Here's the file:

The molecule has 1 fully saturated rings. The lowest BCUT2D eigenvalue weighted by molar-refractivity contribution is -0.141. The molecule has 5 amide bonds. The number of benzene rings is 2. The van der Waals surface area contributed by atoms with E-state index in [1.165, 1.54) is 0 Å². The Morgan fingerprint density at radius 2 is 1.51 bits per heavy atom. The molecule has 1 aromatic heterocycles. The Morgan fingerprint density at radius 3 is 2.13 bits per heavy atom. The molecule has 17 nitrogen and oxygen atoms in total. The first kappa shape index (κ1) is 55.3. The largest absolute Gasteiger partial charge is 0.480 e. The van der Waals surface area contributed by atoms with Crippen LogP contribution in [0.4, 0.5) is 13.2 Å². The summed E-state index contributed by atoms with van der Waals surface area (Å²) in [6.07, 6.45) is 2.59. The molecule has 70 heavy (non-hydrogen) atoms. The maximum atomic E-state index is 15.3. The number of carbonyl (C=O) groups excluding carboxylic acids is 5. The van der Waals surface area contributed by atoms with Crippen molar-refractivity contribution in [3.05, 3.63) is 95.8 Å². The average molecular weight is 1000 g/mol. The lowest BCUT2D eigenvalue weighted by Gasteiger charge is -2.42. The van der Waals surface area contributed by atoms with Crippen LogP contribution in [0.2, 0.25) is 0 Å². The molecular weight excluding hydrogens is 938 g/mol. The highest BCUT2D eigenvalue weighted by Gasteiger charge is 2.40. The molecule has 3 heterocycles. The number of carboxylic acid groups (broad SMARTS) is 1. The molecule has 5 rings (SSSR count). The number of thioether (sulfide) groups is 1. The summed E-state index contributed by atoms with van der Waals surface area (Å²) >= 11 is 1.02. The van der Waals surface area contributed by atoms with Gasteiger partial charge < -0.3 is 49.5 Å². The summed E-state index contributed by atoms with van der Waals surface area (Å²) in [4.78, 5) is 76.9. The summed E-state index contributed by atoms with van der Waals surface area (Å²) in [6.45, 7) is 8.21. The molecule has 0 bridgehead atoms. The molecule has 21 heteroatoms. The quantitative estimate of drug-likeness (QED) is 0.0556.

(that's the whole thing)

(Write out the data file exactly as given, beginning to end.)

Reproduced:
The molecule has 1 fully saturated rings. The lowest BCUT2D eigenvalue weighted by molar-refractivity contribution is -0.141. The molecule has 5 amide bonds. The number of benzene rings is 2. The van der Waals surface area contributed by atoms with E-state index in [1.165, 1.54) is 0 Å². The Morgan fingerprint density at radius 2 is 1.51 bits per heavy atom. The molecule has 1 aromatic heterocycles. The Morgan fingerprint density at radius 3 is 2.13 bits per heavy atom. The molecule has 17 nitrogen and oxygen atoms in total. The first kappa shape index (κ1) is 55.3. The largest absolute Gasteiger partial charge is 0.480 e. The van der Waals surface area contributed by atoms with Crippen LogP contribution in [0.4, 0.5) is 13.2 Å². The summed E-state index contributed by atoms with van der Waals surface area (Å²) in [6.07, 6.45) is 2.59. The molecule has 70 heavy (non-hydrogen) atoms. The maximum atomic E-state index is 15.3. The number of carbonyl (C=O) groups excluding carboxylic acids is 5. The van der Waals surface area contributed by atoms with Crippen molar-refractivity contribution in [3.05, 3.63) is 95.8 Å². The average molecular weight is 1000 g/mol. The lowest BCUT2D eigenvalue weighted by Gasteiger charge is -2.42. The van der Waals surface area contributed by atoms with Crippen LogP contribution in [0.2, 0.25) is 0 Å². The molecular weight excluding hydrogens is 938 g/mol. The highest BCUT2D eigenvalue weighted by Gasteiger charge is 2.40. The molecule has 3 heterocycles. The number of carboxylic acid groups (broad SMARTS) is 1. The molecule has 5 rings (SSSR count). The number of thioether (sulfide) groups is 1. The summed E-state index contributed by atoms with van der Waals surface area (Å²) >= 11 is 1.02. The van der Waals surface area contributed by atoms with Gasteiger partial charge < -0.3 is 49.5 Å². The summed E-state index contributed by atoms with van der Waals surface area (Å²) in [4.78, 5) is 76.9. The summed E-state index contributed by atoms with van der Waals surface area (Å²) in [6.45, 7) is 8.21. The molecule has 0 bridgehead atoms. The molecule has 21 heteroatoms. The quantitative estimate of drug-likeness (QED) is 0.0556.